Innovative networking strategies for developing a competitive edge

Innovation is at the heart of business transformation, especially when applied to network technologies and strategies. Efforts made in this area will be rewarded by enhanced competitive edge and a brighter commercial outlook in troubled and uncertain times.

So goes the theory. It’s the practical reality of keeping up the momentum of all this innovation and transformation that’s the challenge, says Erin Dunne, Director of Research Services with independent analyst firm Vertical Systems Group.

Dunne summarises the challenge in her ‘five Cs’ of networking migration. First there’s the business of control over networks and applications. Then there’s the connectivity needed to optimise those applications as well as the user experience. Cost must be aligned with value. The cloud is where applications are virtualised. And lastly cybersecurity cannot be ignored if good work in the other areas is to be properly protected. But if Dunne could choose just one of the Cs as paramount? Cloud, she says, is where successful migration originates. That’s where transformation stands or falls.

Figure 1 – The five Cs of network migration

“Application traffic, as we know, is much more dynamic these days,” she notes. “It’s more real-time, and demands better network management capabilities, design, optimization and analytics. You need the right SLAs, and orchestration too, to be able to control all that.”

It’s not so much the traffic that needs to change as the networks that it rides on, she adds: “Without the network, everything else is compromised.”

To broaden the conversation, Dunne called on a panel of leading names from across the CIO and cybersecurity ecosystem. Ravi Malick is Global Chief Information Officer with Box Inc, a developer of cloud-based collaboration tools. He says innovation is core to what Box Inc does: “It’s probably one of the biggest aspects of the value that we can provide to our customers,” he claims. “I think there’s an expectation that we’re going to constantly innovate and continually invest in our core product offering. A recent example of that is how we’re innovating around digital signatures. Content is another area we want to manage in a digital and automated way.”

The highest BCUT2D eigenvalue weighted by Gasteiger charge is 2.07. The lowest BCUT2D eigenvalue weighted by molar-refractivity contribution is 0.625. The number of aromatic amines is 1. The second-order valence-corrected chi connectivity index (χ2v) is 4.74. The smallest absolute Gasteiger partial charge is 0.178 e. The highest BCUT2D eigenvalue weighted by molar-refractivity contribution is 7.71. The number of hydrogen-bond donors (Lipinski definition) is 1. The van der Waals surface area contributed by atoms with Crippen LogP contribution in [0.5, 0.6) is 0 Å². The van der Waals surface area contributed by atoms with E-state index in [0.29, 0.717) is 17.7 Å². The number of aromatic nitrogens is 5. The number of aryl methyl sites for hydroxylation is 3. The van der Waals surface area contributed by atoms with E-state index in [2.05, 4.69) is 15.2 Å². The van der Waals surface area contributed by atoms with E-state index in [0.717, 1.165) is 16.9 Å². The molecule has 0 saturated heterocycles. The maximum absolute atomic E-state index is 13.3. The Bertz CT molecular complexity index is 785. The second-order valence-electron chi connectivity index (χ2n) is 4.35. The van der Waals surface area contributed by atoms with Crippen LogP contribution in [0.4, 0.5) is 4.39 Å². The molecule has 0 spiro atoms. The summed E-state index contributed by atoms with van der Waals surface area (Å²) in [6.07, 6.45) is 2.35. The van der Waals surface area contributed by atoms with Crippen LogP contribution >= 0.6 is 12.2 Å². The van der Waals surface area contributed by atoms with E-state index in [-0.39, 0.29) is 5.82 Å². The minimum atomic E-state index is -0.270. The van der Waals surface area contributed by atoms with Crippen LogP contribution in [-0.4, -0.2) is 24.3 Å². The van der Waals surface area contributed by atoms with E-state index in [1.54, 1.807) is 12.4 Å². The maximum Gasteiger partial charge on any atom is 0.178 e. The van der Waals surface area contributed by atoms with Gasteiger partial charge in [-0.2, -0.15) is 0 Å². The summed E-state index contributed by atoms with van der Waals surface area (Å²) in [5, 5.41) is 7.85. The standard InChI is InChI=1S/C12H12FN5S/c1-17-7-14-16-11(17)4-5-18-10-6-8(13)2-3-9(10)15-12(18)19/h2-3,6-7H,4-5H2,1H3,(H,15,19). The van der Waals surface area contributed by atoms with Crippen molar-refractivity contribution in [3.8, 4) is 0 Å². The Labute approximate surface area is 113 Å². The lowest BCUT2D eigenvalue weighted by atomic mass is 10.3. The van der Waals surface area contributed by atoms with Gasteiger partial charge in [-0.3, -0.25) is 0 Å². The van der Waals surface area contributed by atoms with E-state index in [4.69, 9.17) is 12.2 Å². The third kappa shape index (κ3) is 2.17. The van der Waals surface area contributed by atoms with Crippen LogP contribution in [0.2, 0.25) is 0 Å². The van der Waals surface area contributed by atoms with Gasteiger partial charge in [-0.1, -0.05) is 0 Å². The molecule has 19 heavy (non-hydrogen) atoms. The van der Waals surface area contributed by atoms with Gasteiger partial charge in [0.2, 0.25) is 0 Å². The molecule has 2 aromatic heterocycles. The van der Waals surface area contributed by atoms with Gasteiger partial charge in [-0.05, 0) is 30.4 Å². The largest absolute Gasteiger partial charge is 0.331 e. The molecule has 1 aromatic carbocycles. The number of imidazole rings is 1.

Tata Communications recently conducted a global C-level survey, polling around 750 organizations across 11 countries, looking at their progress towards digital transformation and the maturity of their digital platform deployment.

“We classified them into three distinct categories,” explains Amit Sinha Roy, Vice President, Global Head of Marketing & Communications with the company. “There are the Digital Trailblazers on top, the Digital Migrators in the middle, and the Digital Aspirants who are at the start of the process. Of the enterprises we surveyed, 90% are yet to achieve their digital goals.”

The most pressing problem that Tata uncovered, he says, is probably cybersecurity: “There are other issues too,” he notes. “Almost half of respondents attributed productivity loss during the crisis to their connectivity and another half talked about fear of employee burnout without the right tools and platforms and systems to help. Almost 40% cited the threat of losing market share if they didn’t shift to a digital-first operating model. It’s only the 10% of Trailblazers, the enterprises with the most advanced digital operating models, who were able to grow during the crisis. The Migrators are hanging in there, and the Aspirants have lost market share.”

Katrina Redmond is Senior Vice President and Chief Information Officer with power management specialist Eaton. She describes herself as taking a practical approach to the issue of transformation: “My priority is things like internal productivity, and the sun setting of old apps, trying to figure out a way to displace older legacy technologies with more contemporary ones. The cost component of that, as well as the sheer productivity drain that an organization suffers when they’re trying to go through that process, means we’ve simply got to be able to innovate. It’s about how we work internally in order to take advantage of some of the more cutting edge technologies.”